VOGONS


First post, by asdf53

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Socket A systems have a reputation as power hogs, but what about newer motherboards that can manipulate clock speed and voltages? Does it help or will the CPU fail to work at the slightest undervolt? I connected an ampere meter to the PSU to measure total power consumption of the system and did some testing.

System: MSI K7N2 Delta-L (nForce2), Athlon XP 2700+ (Thoroughbred), Geforce 2 MX, 400W IT-Power PSU

I started with a clock speed of 1950 MHz and gradually decreased the core voltage to see how it impacts the power consumption. For testing I used prime95 to get the CPU to 100% load.

1950 MHz @ 1.65v: 132w load / 94w idle
1950 MHz @ 1.6v: 124w / 89w
1950 MHz @ 1.55v: 119w / 85w
1950 MHz @ 1.50v: 116w / 83w
1950 MHz @ 1.42v: 107w / 79w
1950 MHz @ 1.3v: fails to POST

Now for the most interesting part: What is the lowest power consumption we can achieve? I set the clock speed and core voltage to the lowest values that the board supports:

700 MHz @ 1.3v: 70w / 61w

Then I tried to find the sweet spot, the highest clock speed that's still stable at the lowest voltage of 1.3v:

1750 MHz @ 1.3v: 86w / 63w

That's 200 MHz slower than my usual system, but draws 46w / 31w less power. That's pretty good! What are some of your results? Does anyone have a board that can go lower than 1.3v?

Last edited by asdf53 on 2022-10-16, 16:13. Edited 1 time in total.

Reply 1 of 4, by mkarcher

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To get the idle consumption down, research for tools enabling the stop-grant mode of the CPU/chipset, and check whether they work on your board. Possibly you can even find an option to enable stop-grant mode operation (allows the processor to disconnect the FSB and put itself into a static low-power sleep mode) in your CMOS setup. On a cursory research, s2kctl seems to be a tool supporting the nForce2, but nForce2 boards often have problems properly working with the stop-grant mode, but it's worth a try.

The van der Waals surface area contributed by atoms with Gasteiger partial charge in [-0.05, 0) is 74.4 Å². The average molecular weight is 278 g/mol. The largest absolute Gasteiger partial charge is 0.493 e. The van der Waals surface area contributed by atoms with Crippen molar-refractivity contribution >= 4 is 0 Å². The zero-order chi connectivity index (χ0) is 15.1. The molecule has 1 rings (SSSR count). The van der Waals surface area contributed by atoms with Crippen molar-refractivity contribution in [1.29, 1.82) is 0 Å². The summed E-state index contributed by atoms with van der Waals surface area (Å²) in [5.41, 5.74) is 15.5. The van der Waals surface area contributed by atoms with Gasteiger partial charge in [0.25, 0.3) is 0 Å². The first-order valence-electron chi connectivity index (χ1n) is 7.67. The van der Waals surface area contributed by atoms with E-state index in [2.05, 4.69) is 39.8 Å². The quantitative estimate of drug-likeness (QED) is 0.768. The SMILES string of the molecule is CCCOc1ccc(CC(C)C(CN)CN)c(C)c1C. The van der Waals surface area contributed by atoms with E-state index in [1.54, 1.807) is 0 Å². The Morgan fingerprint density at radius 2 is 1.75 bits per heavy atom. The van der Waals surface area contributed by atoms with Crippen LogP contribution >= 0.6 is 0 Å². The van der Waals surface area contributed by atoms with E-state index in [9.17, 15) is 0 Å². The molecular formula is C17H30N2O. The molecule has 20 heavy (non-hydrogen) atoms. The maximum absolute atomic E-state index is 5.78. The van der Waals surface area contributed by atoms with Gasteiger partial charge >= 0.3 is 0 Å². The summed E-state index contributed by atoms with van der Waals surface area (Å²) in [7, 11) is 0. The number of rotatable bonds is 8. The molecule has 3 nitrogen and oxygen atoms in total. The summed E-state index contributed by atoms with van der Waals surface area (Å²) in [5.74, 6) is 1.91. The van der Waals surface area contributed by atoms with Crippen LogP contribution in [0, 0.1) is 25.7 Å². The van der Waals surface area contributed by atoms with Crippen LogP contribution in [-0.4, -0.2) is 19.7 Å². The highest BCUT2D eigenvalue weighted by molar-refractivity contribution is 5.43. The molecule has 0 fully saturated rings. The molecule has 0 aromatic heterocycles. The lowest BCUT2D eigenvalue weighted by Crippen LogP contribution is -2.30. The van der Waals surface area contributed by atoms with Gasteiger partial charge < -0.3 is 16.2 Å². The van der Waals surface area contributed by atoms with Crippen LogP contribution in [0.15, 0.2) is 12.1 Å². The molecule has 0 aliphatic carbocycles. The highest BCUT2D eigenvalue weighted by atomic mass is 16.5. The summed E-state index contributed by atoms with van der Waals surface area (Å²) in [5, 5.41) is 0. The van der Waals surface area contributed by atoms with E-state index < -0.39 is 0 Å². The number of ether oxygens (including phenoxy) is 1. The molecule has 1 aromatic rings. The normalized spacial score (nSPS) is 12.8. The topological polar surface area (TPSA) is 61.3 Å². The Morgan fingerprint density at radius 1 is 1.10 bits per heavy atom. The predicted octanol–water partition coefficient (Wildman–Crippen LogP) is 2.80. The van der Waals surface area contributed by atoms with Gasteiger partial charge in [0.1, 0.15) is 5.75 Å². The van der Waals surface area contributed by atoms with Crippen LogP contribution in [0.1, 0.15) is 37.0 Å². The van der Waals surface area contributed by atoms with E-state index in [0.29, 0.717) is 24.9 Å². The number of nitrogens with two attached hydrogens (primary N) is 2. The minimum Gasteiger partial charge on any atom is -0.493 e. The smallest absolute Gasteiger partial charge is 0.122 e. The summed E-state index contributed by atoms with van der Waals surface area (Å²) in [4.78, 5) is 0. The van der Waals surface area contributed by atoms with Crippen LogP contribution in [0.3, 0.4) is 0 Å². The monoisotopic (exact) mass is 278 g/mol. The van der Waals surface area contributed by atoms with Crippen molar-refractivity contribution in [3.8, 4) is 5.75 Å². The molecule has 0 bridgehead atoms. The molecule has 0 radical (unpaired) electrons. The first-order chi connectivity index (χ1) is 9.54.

Reply 2 of 4, by asdf53

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mkarcher wrote on 2022-10-16, 14:21:

To get the idle consumption down, research for tools enabling the stop-grant mode of the CPU/chipset, and check whether they work on your board. Possibly you can even find an option to enable stop-grant mode operation (allows the processor to disconnect the FSB and put itself into a static low-power sleep mode) in your CMOS setup. On a cursory research, s2kctl seems to be a tool supporting the nForce2, but nForce2 boards often have problems properly working with the stop-grant mode, but it's worth a try.

Thanks, I didn't know about this. I have Windows 98 installed so I cannot test it right now, the patch only works with Windows XP. I will install it later and report back!

Reply 3 of 4, by asdf53

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Wait, s2kctl does work under Windows 98! I had to use a slightly older version. After enabling the halt state and clicking apply, idle consumption dropped from 79w to 60w. That's so cool. How is this so little known?

Here's a link to the author's website of s2kctl: https://web.archive.org/web/20070104164612/ht … targaz0r.nm.ru/
And the version that I used is "s2kctl14b72.zip". Other versions crashed on startup.

I have now installed a Geforce 7600 GT and CPU is at 1800 MHz. Idle: 59w, gaming: 83w. The CPU fan is barely spinning in idle mode. That's really impressive for a powerful Socket A system.

Reply 4 of 4, by mkarcher

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Be aware for side effects, though. On my ECS K7S5A (yeah, I know, not the most highly regarded Socket A board, even though it has its cool black PCB), the hard drive performance on an otherwise idle system dropped from like 50MB/s to 5MB/s on enabling stop-grant mode. Probably because the south bridge needed to wake up the CPU for every couple of bytes read from the hard drive. If you don't notice any problems, though, keeping stop-grant mode enabled doesn't hurt your system.

Actually, it was quite well-known (at least in Germany) back in the days, tools like VCool for VIA chipsets were oftentimes used by PC enthusiasts in the early 2000 years to lower idle power and noise.